Paul put it really well. More often than not, I see places that are choked with dead wood to the point that it is preventing undergrowth. Especially in the mid elevation sierras where stuff gets torn up from the winter. I would never use fuel up near or above the treeline, so don't get all upset.Sep 18, 2011 at 10:31 am #1780558
@socal-nomadLocale: North San Diego county
CDF prefers people to use canister stoves in the California back country. Because a canister stove can be turned off and will not leave embers behind or be tipped over like alcohol stove and the fuel spread to cause a forest fire.
The worst fire I have ever seen southern California was the Cedar Fire started by back country hunter to signal search planes because he was lost. If someone would have told me a fire would travel from Ramona headed west all the way down the 52 freeway 100 yards past convoy ave. on Miramar Navy Air Station only 8 miles from the La Jolla coast line. Travel 35 to 40 miles as car drives in 24 hour time period. I would have said you are crazy.
The fire could have been worse if it would have jumped the 52 freeway burned on the south side in the oak and chaparral it would traveled down the 52 freeway and right up Mt. Soledad and hit the eucalyptus trees, multimillion dollar homes of La Jolla,Ca and burned to the ocean.
I have lived all my life 50 years in southern California I have seen way to many wild fires in my life time,In my opinion having open fires anywhere in the back country of California is just to risky now days because of drought. I have even seen wild fires In Joshua Tree national forrest in the middle of the desert.
I am with Rodney on short trips just have a dry camp and not cook at all. I have found a way to have your morning chai tea and evening sleepy time tea with out cooking.I use solar heating I have two 8 oz. nalgene bottles that hang with 2mm cord and mitten hook from my daisy chain on my pack with a tea bag and sugar for the chai tea, tea bag for sleepy time tea. I set up camp drink my sleepy time tea before I go to bed. Wake up in the morning have my Chai tea brewed by the sun.
Plus dry camps are better for star gazing.
TerrySep 18, 2011 at 8:02 pm #1780706
@rayestrellaLocale: Northern Minnesota
"I see places that are choked with dead wood to the point that it is preventing undergrowth."
So let's burn it?
Actually they are now saying in many parks to leave down trees as it is part of the ecology.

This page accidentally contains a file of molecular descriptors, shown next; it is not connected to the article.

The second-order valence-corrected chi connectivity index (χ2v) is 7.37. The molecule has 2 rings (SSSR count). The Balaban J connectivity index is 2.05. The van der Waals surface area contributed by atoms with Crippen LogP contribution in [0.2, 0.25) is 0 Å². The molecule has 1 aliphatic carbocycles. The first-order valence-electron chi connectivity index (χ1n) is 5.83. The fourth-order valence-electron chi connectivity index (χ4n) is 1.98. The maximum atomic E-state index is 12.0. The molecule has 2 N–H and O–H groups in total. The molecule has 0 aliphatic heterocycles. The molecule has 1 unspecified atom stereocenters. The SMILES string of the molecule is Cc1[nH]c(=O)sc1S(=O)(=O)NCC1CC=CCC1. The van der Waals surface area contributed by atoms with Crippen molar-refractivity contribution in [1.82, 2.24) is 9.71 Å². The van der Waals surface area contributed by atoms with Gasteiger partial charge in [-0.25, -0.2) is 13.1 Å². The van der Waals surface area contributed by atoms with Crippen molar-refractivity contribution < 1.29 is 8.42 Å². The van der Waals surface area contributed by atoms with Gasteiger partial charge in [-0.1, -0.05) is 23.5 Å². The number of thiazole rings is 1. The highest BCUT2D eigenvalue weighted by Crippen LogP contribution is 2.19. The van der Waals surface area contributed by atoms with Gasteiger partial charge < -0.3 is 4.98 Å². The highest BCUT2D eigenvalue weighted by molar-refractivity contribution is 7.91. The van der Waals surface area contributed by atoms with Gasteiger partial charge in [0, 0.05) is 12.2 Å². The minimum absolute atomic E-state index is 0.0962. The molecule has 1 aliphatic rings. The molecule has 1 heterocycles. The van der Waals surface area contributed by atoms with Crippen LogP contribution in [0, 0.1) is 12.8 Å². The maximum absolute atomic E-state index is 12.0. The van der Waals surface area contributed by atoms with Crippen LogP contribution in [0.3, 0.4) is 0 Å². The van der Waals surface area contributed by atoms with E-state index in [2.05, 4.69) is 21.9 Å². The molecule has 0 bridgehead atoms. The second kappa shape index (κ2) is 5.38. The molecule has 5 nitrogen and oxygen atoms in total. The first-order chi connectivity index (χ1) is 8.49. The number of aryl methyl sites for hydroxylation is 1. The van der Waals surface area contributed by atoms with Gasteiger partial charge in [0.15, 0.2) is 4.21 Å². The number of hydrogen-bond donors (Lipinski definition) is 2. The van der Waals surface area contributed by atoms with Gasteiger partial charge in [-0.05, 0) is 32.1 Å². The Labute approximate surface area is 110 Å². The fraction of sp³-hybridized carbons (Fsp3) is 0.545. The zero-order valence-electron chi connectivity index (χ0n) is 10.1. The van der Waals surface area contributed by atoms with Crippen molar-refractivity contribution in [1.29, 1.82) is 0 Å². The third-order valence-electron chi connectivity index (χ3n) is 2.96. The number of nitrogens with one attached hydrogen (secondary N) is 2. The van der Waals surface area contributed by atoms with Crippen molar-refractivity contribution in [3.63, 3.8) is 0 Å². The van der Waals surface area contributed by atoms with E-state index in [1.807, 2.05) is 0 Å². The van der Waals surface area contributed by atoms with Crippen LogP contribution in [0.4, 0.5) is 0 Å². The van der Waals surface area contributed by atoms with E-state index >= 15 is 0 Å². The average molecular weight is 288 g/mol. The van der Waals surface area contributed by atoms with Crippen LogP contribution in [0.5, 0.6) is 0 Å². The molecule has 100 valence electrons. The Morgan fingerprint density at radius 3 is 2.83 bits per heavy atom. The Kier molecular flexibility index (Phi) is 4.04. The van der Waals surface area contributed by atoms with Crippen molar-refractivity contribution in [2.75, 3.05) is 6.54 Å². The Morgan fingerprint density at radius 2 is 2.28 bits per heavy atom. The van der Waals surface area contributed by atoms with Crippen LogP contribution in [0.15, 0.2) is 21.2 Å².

I am not against fires. Before 1993 I made them but the more I thought about it I realized there is no reason for them. When hiking with my kids in MN I will have a fire about 50% of the time as there we are in designated sites that have fire rings. (And often left over wood.) We have never cut wood. In CA even with the kids I have never made a fire while backpacking.
If you have a for-purpose wood burning system that is one thing. I think they are great. I could not use them most of the places I hiked. But an open fire? Not for me.Sep 18, 2011 at 8:11 pm #1780709
Ken T.BPL Member
The following is copied from one of our local Forest Service ranger's weekly trip report. I am sure his story can be told by thousands of others working in our forests.
"I just made a trek up to Alpine Lake myself and, sadly, I found seven fire rings around the lakeshore. All of Stuart Fork’s lakes have a year-round fire restriction. And the reason for this is obvious when you are standing on these lakeshores. There is virtually no firewood remaining. If you are planning to visit lakesides in Stuart Fork or Canyon Creek please honor this fire restriction. It is a nitrogen cycle issue. 90% of the nitrogen available for plant growth comes from decaying vegetation and when all of it goes up in campfire smoke, the remaining living plants are adversely affected. Additionally, the proper way to put out a campfire is to pour copious amounts of water on it while stirring with a stick. Please do not attempt to smother it by piling on dirt. Coals can remain active for days with this method, and these fire rings are extremely difficult and time-consuming to clean up!"